Danielle Jack from the Cowichan Nation gets ready for the Girls Fancy Dancing event at the Yellow Wolf Intertribal Powwow at the Tsartlip First Nation near Central Saanich. The powwow returns Aug. 2 to 4. (Black Press Media File)

Danielle Jack from the Cowichan Nation gets ready for the Girls Fancy Dancing event at the Yellow Wolf Intertribal Powwow at the Tsartlip First Nation near Central Saanich. The powwow returns Aug. 2 to 4. (Black Press Media File)

Yellow Wolf Inter-tribal Powwow returns to Saanich Peninsula for 25th anniversary

Taking place Aug. 2 to 4 at 7728 Tetayut Road in Saanichton

Following a brief hiatus, the Yellow Wolf Inter-tribal Powwow is back for their 25th anniversary, taking place Aug. 2 to 4 at 7728 Tetayut Rd. in Saanichton.

The powwow took last year to regroup following a number of deaths in Angel Sampson’s family, who is the main organizer. Starting at 4 p.m. on Friday, a memorial will be held to honour Sampson’s three brothers and niece who passed away, followed by children, grand children and great grand children rejoining the powwow circuit.

Following the memorial, at 7 p.m., will be the first of four grand entries which will see a parade of numerous dancers partaking in the weekend’s event.

RELATED: Yellow Wolf Powwow postponed, but will return

The powwow will see various styles of dance including traditional dancers clothed in buck-skin outfits with intricate beading and feathers, along with fancy dancers, grass dancer dressed in regalia made of ribbon that moves in specific ways and jingle dress dancers where metal cones are attached to clothing with each pattern and style emitting a unique sound.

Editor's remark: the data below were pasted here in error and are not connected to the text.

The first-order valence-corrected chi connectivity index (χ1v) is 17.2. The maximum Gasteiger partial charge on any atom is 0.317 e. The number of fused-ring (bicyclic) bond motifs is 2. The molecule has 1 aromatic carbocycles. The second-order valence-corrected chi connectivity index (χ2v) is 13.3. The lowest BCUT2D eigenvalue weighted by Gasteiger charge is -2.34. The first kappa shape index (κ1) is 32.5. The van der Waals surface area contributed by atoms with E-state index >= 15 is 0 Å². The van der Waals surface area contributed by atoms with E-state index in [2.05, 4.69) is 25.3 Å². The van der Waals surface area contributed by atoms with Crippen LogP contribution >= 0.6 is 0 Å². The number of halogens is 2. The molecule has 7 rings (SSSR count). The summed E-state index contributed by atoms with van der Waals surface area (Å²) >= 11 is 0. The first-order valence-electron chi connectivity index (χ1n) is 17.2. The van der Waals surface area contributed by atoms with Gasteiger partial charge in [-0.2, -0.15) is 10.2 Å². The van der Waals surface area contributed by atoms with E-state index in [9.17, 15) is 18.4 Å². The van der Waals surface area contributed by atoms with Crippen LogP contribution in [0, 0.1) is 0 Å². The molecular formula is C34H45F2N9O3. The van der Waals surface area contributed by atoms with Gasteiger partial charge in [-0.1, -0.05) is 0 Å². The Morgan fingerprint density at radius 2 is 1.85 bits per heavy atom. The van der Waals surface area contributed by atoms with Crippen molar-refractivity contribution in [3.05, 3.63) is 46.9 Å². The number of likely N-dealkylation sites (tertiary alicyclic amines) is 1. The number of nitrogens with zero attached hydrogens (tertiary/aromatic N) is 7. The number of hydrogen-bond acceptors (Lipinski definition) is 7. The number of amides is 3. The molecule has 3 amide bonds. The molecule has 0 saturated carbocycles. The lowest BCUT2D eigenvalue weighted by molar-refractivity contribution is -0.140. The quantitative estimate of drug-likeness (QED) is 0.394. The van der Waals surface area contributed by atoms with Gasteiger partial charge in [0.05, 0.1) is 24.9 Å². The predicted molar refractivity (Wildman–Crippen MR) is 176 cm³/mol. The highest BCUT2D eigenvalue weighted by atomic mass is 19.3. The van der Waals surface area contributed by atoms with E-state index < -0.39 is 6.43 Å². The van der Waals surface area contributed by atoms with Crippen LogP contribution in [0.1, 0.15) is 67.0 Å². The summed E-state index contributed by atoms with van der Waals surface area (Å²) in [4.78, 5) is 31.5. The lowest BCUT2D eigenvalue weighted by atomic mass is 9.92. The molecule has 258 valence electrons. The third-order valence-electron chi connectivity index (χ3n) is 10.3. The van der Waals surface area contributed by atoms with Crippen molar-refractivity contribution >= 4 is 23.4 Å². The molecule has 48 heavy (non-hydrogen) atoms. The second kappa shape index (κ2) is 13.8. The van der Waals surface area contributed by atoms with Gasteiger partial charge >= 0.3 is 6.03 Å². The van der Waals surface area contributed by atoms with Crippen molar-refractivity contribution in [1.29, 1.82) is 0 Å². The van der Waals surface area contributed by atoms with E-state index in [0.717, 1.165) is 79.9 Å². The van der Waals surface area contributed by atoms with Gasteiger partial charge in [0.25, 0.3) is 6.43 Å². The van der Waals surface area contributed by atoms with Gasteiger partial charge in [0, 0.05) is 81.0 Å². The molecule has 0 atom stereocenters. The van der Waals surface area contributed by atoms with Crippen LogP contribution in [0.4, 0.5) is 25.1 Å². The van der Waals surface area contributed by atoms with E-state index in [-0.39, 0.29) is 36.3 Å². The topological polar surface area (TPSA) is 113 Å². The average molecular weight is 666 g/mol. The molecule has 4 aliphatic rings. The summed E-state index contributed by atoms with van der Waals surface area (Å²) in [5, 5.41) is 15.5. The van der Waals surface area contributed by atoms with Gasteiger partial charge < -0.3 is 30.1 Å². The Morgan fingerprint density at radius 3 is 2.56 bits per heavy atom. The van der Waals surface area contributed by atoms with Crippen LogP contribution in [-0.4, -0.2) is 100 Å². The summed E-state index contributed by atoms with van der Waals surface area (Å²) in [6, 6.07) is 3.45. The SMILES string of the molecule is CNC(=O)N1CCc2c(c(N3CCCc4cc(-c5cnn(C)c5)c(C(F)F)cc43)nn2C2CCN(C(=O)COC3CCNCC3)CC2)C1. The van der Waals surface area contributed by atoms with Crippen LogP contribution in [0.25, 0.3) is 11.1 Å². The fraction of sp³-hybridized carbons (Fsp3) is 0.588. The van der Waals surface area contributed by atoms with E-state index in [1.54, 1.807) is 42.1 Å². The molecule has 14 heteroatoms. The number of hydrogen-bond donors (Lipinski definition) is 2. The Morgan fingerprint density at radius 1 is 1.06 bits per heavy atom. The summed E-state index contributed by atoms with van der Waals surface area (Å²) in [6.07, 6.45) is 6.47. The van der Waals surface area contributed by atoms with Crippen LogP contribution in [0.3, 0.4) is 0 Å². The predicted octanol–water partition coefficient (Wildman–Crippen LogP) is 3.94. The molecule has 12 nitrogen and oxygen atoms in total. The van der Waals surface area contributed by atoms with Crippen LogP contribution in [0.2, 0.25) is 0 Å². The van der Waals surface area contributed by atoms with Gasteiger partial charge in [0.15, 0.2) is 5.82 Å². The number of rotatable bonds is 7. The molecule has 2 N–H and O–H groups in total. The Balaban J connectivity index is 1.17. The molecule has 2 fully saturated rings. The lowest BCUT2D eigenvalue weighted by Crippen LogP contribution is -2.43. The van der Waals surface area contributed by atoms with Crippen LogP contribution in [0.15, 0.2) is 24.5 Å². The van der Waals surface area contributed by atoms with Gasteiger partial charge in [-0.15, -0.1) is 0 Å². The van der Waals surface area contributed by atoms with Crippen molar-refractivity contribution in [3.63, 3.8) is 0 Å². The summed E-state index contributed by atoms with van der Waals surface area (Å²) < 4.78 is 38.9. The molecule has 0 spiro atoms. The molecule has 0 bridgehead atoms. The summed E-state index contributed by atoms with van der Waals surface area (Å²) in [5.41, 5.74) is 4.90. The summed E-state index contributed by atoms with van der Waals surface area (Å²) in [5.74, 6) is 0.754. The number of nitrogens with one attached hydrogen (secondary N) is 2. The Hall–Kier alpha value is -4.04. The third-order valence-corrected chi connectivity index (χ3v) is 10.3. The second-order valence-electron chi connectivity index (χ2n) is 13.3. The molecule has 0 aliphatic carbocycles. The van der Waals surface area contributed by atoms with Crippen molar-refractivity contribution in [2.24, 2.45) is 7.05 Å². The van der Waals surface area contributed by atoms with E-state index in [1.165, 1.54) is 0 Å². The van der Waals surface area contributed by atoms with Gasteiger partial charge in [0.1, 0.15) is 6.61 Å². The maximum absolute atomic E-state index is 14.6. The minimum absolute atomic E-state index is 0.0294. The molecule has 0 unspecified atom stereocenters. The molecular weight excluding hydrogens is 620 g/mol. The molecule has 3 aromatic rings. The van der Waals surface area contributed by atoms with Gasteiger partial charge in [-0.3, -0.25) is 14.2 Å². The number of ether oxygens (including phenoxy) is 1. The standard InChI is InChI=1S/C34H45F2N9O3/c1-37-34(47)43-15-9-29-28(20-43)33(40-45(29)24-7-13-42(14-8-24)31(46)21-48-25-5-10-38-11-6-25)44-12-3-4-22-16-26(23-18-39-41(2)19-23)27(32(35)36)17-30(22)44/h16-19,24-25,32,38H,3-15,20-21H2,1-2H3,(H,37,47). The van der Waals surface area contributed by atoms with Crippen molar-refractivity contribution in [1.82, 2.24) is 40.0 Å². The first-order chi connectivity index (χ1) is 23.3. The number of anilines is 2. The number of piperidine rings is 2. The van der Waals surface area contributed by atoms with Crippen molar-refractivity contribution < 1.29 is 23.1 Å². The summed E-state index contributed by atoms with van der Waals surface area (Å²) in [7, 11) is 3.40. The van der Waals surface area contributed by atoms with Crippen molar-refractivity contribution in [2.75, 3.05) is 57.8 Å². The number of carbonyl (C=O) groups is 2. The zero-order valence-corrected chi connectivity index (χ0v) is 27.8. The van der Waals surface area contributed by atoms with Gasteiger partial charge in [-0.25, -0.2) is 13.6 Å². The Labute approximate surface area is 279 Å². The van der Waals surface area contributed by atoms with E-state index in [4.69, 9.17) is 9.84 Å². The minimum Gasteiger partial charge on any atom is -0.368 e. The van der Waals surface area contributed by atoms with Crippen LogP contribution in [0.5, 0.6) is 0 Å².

Sampson says there may even be some hoop dancers at the event.

The powwow started as a way for Sampson and her family to honour their late mother who left her home in the NezPerce Nation in Idaho to start a family on the Island.

“That’s where we get our powwow roots,” explains Sampson, as powwows are not indigenous to Coast Salish Culture.

READ ALSO: PHOTOS: ȽÁU, WELṈEW̱ tribal school celebrates Indigenous Day with Yellow Wolf Powwow

Saturday’s grand entries start at 1 p.m. and 7 p.m. with dancing expected to last until around 11 p.m. and the final grand entry takes place at 1 p.m. on Sunday.

Drawing crowds anywhere from 3,000 to 5,000 people, the powwow has seen spectators from around the world such as Japan, Switzerland, Germany and England. Sampson says this is a great opportunity for tourists to support local artists or vendors by taking home a piece of culture.

The powwow is wheelchair accessible and anyone is welcome to watch, eat and of course, dance. For more information call Sampson at 250-665-7777.



kendra.crighton@blackpress.ca

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